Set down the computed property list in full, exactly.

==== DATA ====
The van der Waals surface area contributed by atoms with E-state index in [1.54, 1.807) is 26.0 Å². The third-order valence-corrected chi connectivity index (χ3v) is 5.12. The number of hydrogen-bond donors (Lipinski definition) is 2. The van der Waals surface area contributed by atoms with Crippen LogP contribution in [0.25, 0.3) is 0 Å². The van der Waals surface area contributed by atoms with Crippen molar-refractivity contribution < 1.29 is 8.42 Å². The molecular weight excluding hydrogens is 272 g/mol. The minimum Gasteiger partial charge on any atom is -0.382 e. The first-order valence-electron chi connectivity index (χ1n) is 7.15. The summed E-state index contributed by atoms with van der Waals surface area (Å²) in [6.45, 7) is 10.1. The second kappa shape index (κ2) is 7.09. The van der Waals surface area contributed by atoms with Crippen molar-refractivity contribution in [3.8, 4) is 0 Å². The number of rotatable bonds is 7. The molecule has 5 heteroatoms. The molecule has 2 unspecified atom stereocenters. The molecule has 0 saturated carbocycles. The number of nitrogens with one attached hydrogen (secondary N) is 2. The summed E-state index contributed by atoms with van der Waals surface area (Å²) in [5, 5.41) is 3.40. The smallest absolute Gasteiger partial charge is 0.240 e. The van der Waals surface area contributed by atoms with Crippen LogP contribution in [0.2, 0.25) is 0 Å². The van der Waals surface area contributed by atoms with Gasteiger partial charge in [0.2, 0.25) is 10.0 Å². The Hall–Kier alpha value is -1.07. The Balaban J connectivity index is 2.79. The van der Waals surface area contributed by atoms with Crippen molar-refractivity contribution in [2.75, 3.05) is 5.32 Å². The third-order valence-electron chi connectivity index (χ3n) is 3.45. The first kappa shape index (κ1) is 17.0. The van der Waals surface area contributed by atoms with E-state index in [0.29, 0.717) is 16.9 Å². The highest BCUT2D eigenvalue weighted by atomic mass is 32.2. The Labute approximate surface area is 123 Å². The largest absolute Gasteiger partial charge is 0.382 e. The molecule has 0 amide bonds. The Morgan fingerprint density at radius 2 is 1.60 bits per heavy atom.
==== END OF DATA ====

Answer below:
The van der Waals surface area contributed by atoms with E-state index in [1.54, 1.807) is 26.0 Å². The third-order valence-corrected chi connectivity index (χ3v) is 5.12. The number of hydrogen-bond donors (Lipinski definition) is 2. The van der Waals surface area contributed by atoms with Crippen LogP contribution in [0.25, 0.3) is 0 Å². The van der Waals surface area contributed by atoms with Crippen molar-refractivity contribution < 1.29 is 8.42 Å². The molecular weight excluding hydrogens is 272 g/mol. The minimum Gasteiger partial charge on any atom is -0.382 e. The first-order valence-electron chi connectivity index (χ1n) is 7.15. The summed E-state index contributed by atoms with van der Waals surface area (Å²) in [6.45, 7) is 10.1. The second kappa shape index (κ2) is 7.09. The van der Waals surface area contributed by atoms with Crippen molar-refractivity contribution in [3.8, 4) is 0 Å². The number of rotatable bonds is 7. The molecule has 5 heteroatoms. The molecule has 2 unspecified atom stereocenters. The molecule has 0 saturated carbocycles. The number of nitrogens with one attached hydrogen (secondary N) is 2. The summed E-state index contributed by atoms with van der Waals surface area (Å²) in [5, 5.41) is 3.40. The smallest absolute Gasteiger partial charge is 0.240 e. The van der Waals surface area contributed by atoms with Crippen LogP contribution in [0.2, 0.25) is 0 Å². The van der Waals surface area contributed by atoms with Gasteiger partial charge in [0.2, 0.25) is 10.0 Å². The Hall–Kier alpha value is -1.07. The Balaban J connectivity index is 2.79. The van der Waals surface area contributed by atoms with Crippen molar-refractivity contribution in [2.75, 3.05) is 5.32 Å². The third-order valence-electron chi connectivity index (χ3n) is 3.45. The first kappa shape index (κ1) is 17.0. The van der Waals surface area contributed by atoms with E-state index in [0.29, 0.717) is 16.9 Å². The highest BCUT2D eigenvalue weighted by atomic mass is 32.2. The Labute approximate surface area is 123 Å². The largest absolute Gasteiger partial charge is 0.382 e. The molecule has 0 amide bonds. The Morgan fingerprint density at radius 2 is 1.60 bits per heavy atom.